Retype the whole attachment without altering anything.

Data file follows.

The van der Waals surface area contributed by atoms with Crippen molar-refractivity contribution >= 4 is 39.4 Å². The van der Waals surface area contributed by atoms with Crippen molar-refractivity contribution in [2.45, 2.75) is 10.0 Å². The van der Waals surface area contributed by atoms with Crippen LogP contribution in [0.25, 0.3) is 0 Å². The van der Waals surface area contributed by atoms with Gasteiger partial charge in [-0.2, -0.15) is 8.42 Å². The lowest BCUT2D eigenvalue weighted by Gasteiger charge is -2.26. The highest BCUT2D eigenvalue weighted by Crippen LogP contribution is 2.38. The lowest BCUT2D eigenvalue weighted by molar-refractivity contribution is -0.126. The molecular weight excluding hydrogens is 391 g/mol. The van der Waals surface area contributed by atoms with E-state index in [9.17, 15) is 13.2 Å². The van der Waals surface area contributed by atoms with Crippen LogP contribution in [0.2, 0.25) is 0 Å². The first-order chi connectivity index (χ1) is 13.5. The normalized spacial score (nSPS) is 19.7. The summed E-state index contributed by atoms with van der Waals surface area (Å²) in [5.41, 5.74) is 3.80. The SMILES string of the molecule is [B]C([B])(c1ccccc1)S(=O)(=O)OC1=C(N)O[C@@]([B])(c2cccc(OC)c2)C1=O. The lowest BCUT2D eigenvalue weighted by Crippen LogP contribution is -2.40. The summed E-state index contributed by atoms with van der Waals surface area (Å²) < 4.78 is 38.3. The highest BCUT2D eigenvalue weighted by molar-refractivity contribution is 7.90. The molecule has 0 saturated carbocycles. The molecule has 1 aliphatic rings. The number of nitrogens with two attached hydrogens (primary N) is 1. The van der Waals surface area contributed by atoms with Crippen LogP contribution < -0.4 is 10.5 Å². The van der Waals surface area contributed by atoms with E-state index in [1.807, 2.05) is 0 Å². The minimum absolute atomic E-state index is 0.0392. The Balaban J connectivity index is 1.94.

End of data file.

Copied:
The van der Waals surface area contributed by atoms with Crippen molar-refractivity contribution >= 4 is 39.4 Å². The van der Waals surface area contributed by atoms with Crippen molar-refractivity contribution in [2.45, 2.75) is 10.0 Å². The van der Waals surface area contributed by atoms with Crippen LogP contribution in [0.25, 0.3) is 0 Å². The van der Waals surface area contributed by atoms with Gasteiger partial charge in [-0.2, -0.15) is 8.42 Å². The lowest BCUT2D eigenvalue weighted by Gasteiger charge is -2.26. The highest BCUT2D eigenvalue weighted by Crippen LogP contribution is 2.38. The lowest BCUT2D eigenvalue weighted by molar-refractivity contribution is -0.126. The molecular weight excluding hydrogens is 391 g/mol. The van der Waals surface area contributed by atoms with E-state index in [9.17, 15) is 13.2 Å². The van der Waals surface area contributed by atoms with Crippen LogP contribution in [0.2, 0.25) is 0 Å². The first-order chi connectivity index (χ1) is 13.5. The normalized spacial score (nSPS) is 19.7. The summed E-state index contributed by atoms with van der Waals surface area (Å²) in [5.41, 5.74) is 3.80. The SMILES string of the molecule is [B]C([B])(c1ccccc1)S(=O)(=O)OC1=C(N)O[C@@]([B])(c2cccc(OC)c2)C1=O. The lowest BCUT2D eigenvalue weighted by Crippen LogP contribution is -2.40. The summed E-state index contributed by atoms with van der Waals surface area (Å²) < 4.78 is 38.3. The highest BCUT2D eigenvalue weighted by molar-refractivity contribution is 7.90. The molecule has 0 saturated carbocycles. The molecule has 1 aliphatic rings. The number of nitrogens with two attached hydrogens (primary N) is 1. The van der Waals surface area contributed by atoms with Crippen LogP contribution < -0.4 is 10.5 Å². The van der Waals surface area contributed by atoms with E-state index in [1.807, 2.05) is 0 Å². The minimum absolute atomic E-state index is 0.0392. The Balaban J connectivity index is 1.94.